It must be greatly tempting to take out all over collective anger on the advocates of this land. But this is not the time to come down heavily on them, especially knowing that violence is not beyond them in the mood they are.
Actually, we should try and understand what makes the advocates to behave the way they have.
I think I have figured out what their problems are, the chief of which must surely be the attire that they are forced to wear in courts.
It is a dress that has been palpably decided and designed by men who have the dress sense of blind owls. How on earth can people wear those flowing robes and still expect others to treat them seriously!
Back when you about to emerge out of college, you would have had a graduation ceremony. Remember the kind of hopeless laughter that you all fell into while wearing that graduation robe on that all-important day? Despite the solemnity of the occasion you guys just couldn’t control the unabashed sniggers and snorts at the robe that gave you the elegance of a flat-footed donkey. The graduation ceremony robe is a major reason for the falling pass percentage in college education.
To give you a perspective, it is not a dissimilar robe that most advocates have to wear on a daily basis.
The ignominy of having to sport the what are window drapes in different garb, so to say, surely must have forced Mahatma Gandhi to give up lawyer’s practice and go almost half-naked. When you get down to it, you will realise that it was not a bad style decision at all.
Let’s get down to the specifics and try and describe a typical lawyer’s gown. If you are stylistically inclined, it is highly recommended that you skip the next few lines so as to not go into terminal seizures: Just imagine a long and irregular black curtain. Fold in whatever pattern that catches your fancy and hem them together at the top so as to give it feeling that it is all stitched up together as one unit. Make large holes for sleeves and leave it all flowing down to the floor so that it obviates the need for Neel Metal Fanalca men to turn up in your vicinity for the next few days.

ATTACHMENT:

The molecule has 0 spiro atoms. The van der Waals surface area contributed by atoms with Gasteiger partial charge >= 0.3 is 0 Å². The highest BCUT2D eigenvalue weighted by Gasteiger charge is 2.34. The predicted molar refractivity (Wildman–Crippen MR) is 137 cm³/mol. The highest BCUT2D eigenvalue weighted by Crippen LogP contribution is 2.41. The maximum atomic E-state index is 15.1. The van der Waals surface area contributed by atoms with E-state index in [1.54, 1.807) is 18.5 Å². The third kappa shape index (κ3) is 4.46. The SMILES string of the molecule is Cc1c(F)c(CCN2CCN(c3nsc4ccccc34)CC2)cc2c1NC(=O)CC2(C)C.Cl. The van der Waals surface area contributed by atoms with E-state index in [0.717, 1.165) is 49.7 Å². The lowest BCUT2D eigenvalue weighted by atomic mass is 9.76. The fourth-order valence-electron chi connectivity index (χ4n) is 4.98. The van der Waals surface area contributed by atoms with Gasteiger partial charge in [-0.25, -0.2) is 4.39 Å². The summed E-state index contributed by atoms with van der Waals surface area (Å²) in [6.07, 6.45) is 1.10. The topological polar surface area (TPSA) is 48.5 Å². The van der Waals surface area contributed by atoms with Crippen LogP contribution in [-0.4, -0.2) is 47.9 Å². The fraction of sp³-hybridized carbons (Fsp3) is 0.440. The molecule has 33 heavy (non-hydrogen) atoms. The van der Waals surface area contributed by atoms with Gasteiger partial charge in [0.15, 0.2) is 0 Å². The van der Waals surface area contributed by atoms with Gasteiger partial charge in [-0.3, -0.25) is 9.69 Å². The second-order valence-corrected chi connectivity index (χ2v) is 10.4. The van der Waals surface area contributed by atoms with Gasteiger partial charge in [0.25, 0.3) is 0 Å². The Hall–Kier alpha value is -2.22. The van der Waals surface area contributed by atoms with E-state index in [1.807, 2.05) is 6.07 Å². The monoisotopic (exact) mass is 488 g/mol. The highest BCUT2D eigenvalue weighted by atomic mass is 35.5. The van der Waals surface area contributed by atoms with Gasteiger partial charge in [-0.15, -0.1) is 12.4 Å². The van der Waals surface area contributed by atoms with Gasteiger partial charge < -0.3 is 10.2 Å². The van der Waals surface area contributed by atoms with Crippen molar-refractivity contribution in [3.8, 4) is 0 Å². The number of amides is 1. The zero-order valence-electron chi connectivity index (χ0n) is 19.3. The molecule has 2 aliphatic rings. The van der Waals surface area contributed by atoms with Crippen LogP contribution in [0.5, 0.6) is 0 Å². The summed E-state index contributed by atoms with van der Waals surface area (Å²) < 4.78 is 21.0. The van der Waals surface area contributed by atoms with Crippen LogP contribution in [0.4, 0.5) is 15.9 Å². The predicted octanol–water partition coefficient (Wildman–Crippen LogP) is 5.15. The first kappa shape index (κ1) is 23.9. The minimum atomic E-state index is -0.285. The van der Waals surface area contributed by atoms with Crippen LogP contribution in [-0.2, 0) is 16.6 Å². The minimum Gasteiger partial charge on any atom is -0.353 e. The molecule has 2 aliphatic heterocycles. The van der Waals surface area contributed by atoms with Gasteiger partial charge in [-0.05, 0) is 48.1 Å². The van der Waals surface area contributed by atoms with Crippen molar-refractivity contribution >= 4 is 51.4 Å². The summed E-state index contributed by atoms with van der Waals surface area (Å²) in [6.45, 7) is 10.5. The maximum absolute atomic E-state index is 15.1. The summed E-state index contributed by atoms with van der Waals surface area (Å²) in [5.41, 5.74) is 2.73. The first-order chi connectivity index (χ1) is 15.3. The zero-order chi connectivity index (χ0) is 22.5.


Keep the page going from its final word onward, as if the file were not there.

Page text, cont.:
Voila, you have designed a purdah minus its convenience and concealment.
These days some lawyers are given to showing up in a simple coat. But still they have to wear that white collar, which is another signature style statement thought up in wherever they have not heard about style. The advocate’s collar is unique in that it is no collar. A whimsically cut white cloth that gives off an illusion of it being a misplaced venetian blind is what it is. It is by what that capital punishment convicts are hung to death.
Lawyers wear this to court daily and while judges have to put a serious look without breaking into even a wry smile. I tell you, it is tough out there in the courts. Actually, after describing their dress in detail, I don’t begrudge the vacations that the courts go into. After all they need to flush out all the residual and pent up laughter of the preceding months.